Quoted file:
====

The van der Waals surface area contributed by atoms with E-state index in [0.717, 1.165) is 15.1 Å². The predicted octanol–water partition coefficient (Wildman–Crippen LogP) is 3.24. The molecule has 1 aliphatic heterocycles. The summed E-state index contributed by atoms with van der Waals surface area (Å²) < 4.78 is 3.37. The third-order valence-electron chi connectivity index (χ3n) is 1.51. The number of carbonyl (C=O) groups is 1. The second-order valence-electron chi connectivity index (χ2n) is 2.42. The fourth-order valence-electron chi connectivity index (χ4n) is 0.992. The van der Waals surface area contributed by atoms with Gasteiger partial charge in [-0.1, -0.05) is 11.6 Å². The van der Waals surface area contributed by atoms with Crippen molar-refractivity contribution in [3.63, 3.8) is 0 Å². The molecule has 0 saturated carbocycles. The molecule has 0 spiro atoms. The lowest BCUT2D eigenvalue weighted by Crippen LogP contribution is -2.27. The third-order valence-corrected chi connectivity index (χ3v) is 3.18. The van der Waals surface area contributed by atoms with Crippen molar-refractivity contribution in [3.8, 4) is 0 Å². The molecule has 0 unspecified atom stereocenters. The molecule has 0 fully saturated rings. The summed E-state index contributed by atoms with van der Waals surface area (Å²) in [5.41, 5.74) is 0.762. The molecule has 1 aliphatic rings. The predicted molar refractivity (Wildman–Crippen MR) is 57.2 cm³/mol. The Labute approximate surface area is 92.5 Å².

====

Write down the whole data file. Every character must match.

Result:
The van der Waals surface area contributed by atoms with E-state index in [0.717, 1.165) is 15.1 Å². The predicted octanol–water partition coefficient (Wildman–Crippen LogP) is 3.24. The molecule has 1 aliphatic heterocycles. The summed E-state index contributed by atoms with van der Waals surface area (Å²) < 4.78 is 3.37. The third-order valence-electron chi connectivity index (χ3n) is 1.51. The number of carbonyl (C=O) groups is 1. The second-order valence-electron chi connectivity index (χ2n) is 2.42. The fourth-order valence-electron chi connectivity index (χ4n) is 0.992. The van der Waals surface area contributed by atoms with Gasteiger partial charge in [-0.1, -0.05) is 11.6 Å². The van der Waals surface area contributed by atoms with Crippen molar-refractivity contribution in [3.63, 3.8) is 0 Å². The molecule has 0 saturated carbocycles. The molecule has 0 spiro atoms. The lowest BCUT2D eigenvalue weighted by Crippen LogP contribution is -2.27. The third-order valence-corrected chi connectivity index (χ3v) is 3.18. The van der Waals surface area contributed by atoms with Crippen molar-refractivity contribution in [3.8, 4) is 0 Å². The molecule has 0 unspecified atom stereocenters. The molecule has 0 fully saturated rings. The summed E-state index contributed by atoms with van der Waals surface area (Å²) in [5.41, 5.74) is 0.762. The molecule has 1 aliphatic rings. The predicted molar refractivity (Wildman–Crippen MR) is 57.2 cm³/mol. The Labute approximate surface area is 92.5 Å².